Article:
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Andrew Tyrie says changes may not fix FSA flaws

Treasury select committee chairman Andrew Tyrie has warned the Government’s intended legislative process to replace the FSA may not fix operational flaws.

New legislation is required to replace the regulator with the Prudential Regulation Auth- ority and the Financial Conduct Authority. A new bill can either amend and replace parts of the Financial Services and Markets Act 2000, leaving some parts on the statute book, or replace the FSMA completely.

The Treasury says that reform will be “best achieved” by amending and replacing parts of the act. But the select committee is calling for the legislation to be revisited in its entirety.

Speaking to Money Marketing, Conservative MP Tyrie says amending the FSMA could leave operational flaws. He says: “Fresh legislation would have been an opportunity to revisit what had clearly come to be seen as operational flaws. Witnesses have told us a good deal of what the FSA is doing is not generating the benefits we would hope for.”

During a February evidence session on competition and choice in the banking sector, Tyrie asked Treasury financial secretary Mark Hoban six times if a new bill would be introduced or changes would be made by “dog-eared amendments”.

TSC member Andy Love says: “There was calculated ambig- uity in what Hoban said. He said there will be a new bill related to financial services, whereas the chairman was asking him if we will be starting from the beginning.”

Tyrie says: “Although technically it is a new bill, it is a cut and paste job and there is a risk of importing legislation on areas of regulatory activity where it might have been better to think again.”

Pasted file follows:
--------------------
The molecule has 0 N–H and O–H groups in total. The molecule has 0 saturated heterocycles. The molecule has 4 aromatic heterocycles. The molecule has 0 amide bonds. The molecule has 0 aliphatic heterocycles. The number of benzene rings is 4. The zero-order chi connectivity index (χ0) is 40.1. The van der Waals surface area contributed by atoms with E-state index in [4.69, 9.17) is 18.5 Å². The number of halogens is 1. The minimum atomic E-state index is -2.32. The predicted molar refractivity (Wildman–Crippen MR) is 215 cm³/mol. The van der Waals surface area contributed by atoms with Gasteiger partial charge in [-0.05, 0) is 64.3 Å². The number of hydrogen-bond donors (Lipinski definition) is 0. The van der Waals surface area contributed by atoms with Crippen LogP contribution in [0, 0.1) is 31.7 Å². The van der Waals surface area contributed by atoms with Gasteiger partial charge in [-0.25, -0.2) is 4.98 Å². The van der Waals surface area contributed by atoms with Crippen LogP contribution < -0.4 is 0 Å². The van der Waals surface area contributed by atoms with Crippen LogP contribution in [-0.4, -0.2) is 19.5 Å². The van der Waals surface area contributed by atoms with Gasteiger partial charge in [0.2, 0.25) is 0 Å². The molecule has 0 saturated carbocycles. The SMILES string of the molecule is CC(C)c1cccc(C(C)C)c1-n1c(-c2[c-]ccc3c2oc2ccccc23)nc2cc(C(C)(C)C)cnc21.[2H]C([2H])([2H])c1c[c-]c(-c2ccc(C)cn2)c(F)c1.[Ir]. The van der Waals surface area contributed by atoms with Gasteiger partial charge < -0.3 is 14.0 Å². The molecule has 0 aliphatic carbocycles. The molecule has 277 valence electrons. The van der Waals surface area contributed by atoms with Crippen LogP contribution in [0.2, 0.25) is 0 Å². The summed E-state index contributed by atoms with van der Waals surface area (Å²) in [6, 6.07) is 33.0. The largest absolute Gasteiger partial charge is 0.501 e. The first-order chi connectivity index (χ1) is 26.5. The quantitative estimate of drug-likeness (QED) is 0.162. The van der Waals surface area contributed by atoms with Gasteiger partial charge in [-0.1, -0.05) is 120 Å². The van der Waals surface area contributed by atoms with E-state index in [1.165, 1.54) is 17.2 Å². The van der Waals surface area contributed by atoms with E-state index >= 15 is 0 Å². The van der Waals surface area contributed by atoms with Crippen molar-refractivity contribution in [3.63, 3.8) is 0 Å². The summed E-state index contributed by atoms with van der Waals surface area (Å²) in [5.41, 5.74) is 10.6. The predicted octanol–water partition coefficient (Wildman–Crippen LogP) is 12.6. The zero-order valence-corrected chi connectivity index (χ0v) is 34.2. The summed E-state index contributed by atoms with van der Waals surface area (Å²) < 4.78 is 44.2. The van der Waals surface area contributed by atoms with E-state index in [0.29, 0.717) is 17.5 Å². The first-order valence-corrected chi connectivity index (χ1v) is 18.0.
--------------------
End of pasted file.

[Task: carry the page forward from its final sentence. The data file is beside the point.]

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Comments

There are 14 comments at the moment, we would love to hear your opinion too.

  1. The only change that needs to be made is to make the FSA and its replacements subject to the rule of law.

    The regulated need to be able to hold the regulator to account though the courts. Like the regulated, the senior management at the regulator must be made personally liable for their failings.

  2. It seems that Hoban is just as elusive with the TSC. Keep your teeth into him Mr Tyrie and get it sorted. You are almost certainly going to decimate our industry and all the good that it does within a very short space of time.

  3. Tom, I do not think this is the only change required but arguably the first.
    It is beyond comprehension that the managemenet at the FSA should continue in their current track without seroisuly looking in the mirror and pre-empting some of what these changes are suppossed to bring about.
    When Hector Sants said to the TSC that parliament should look at the FSMA, and not look to the FSA to be held accountable, yet more alarm bells should have sounded.
    It seems Andrew Tyrie is one of the few MP’s who have the measure of these people and is not intimated or mesmerised by their usual sound bites.

  4. Incompetent Regulators Awards Team 31st March 2011 at 1:59 pm

    As Tom Scott said any regulator should all be accountable for their mistakes and subject to the rule of Law. How many would we see in court if that was the case now? The place would fall apart.

    The only solution is a new Act and new staff with none of the Labour placed men.

    The FSA helped bring down the UK economy allowing the banks to run amok, that alone should be anough reason to make dramatic changes.

  5. Agreed with Tom Scott. The FSA is unconstitutional in that it has been granted powers in excess of its accountability. Power currupts, absolute power currupts absolutely.

  6. It sounds like Mr Tyrie is getting as sick as we all are with the Hoban / Sants regime. They cant even P*** straight, let alone give honest answers to valid questions.

    Having to ask Hoban 6 times for an answer, just shows you the arrogance of the man.

  7. The FSMA needs to be completely replaced.
    Andrew Tyrie knows this.
    It was rushed through when it was established, giving the fsa too much power, which is why we have so many problems such as no longstop no accountability for the regulator and a situation which is akin to being governed by a stalinist regime for the regulated.
    The fsa also needs to apply for its budget, rather than simply setting it at whatever figure it draws from thin air.
    The Leviathan is still very much alive Mr Tyrie, we are relying on you to tame it.